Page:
The Immune System: Your Own Personal Military

 To understand how vaccines and other pharmaceuticals work, we need to understand the immune system. You can think of your immune system like your own personal army protecting you from outside threats. With this in mind, the first term that we should define is pathogen: an agent that causes disease. These can be foreign bacteria, like Streptococcus pneumoniae, which causes pneumonia, or it could be a virus, like the Measles virus. Your immune system is designed to protect you from pathogens. Pathogens carry foreign proteins that are referred to as antigens and these antigens are what trigger your immune army to attack.

Figure 1: White blood cell types.

Figure 1: White blood cell types.

So who is involved in this very important immune army?  The immune cells are called lymphocytes (aka white blood cells) and are made up of T cells and B cells (Figure 1).  There is a difference between T cells and B cells in where they are produced and how they interact with antigens, but for simplicity, I am not going to delve into the differences. Both T cells and B cells work synergistically to create long term immunityI am going to focus my explanation on B cells. 

Figure 2: B cell function.

Figure 2: B cell function.

B cells produce and secrete little Y-shaped proteins that bind to antigens (Figure 2). These Y-shaped proteins are referred to as antibodies and are specific to a particular antigen. These antibodies then roam around your blood system and if they encounter the pathogen they are specific for, they will bind to the antigens on the virus or bacteria pathogen. This marks the pathogen for destruction. Large cells called macrophages will come along and eat the virus or bacteria cells marked with antibodies and destroy them.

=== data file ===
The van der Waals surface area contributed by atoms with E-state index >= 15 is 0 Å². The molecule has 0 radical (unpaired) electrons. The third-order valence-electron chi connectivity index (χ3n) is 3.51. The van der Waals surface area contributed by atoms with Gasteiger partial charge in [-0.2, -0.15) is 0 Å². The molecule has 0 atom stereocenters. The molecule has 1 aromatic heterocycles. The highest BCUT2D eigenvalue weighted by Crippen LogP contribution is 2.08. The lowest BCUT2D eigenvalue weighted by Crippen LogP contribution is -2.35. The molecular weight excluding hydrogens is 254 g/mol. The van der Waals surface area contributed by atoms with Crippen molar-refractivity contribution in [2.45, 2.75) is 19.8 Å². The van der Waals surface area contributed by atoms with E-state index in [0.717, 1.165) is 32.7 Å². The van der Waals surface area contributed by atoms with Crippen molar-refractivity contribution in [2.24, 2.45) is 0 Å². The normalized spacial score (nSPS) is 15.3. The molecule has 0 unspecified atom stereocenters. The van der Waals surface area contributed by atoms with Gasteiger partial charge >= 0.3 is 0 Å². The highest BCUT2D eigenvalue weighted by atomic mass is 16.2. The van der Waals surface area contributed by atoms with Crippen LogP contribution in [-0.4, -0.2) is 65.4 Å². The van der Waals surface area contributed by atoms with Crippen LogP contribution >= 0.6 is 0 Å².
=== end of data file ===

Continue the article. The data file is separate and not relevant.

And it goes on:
Your Body at War: A Summary of Your Immune System

A foreign invader (a virus or bacteria) enters your body and makes you sick. Your immune system sends in its troops, the White Blood Cell corps, to fend off the invaders. The cells create and secrete proteins called antibodies that will mark the invaders. Then large cells called macrophages come along and eat the foreign cells that have been marked by the antibodies. After you’ve defeated the enemy, you keep the antibodies. The antibodies will then continue to patrol your body’s perimeter and if that particular invader tries to come back in, the antibodies will mark it for destruction before it can even cause disease.

How then does vaccination work?

The idea with vaccines is that you trick your immune system into thinking that it has the disease. You provide your immune system with the necessary antigens to create an immune response, but doesn’t provide it with the actual disease causing agent. Therefore you get an immune response but you don’t get sick. Your body will produce antibodies against that particular disease so that when you are exposed to the actual disease, your immune system immediately marks the pathogens and destroys them before they have a chance to make you sick.  

I said above that your immune system usually wins, so why do we even care about this? Well, just because your immune system may win, it doesn’t mean that it does not suffer some losses. For example: measles, you may not die, but you may end up losing your hearing. Mumps: you may actually lose your ability to reproduce. Polio: you may be paralysed for life. And of course, you can actually die. The flu causes over 100 000 deaths world wide every year, and that doesn’t even count the millions who have died in massive flu pandemics prior to the advent of the vaccine. 

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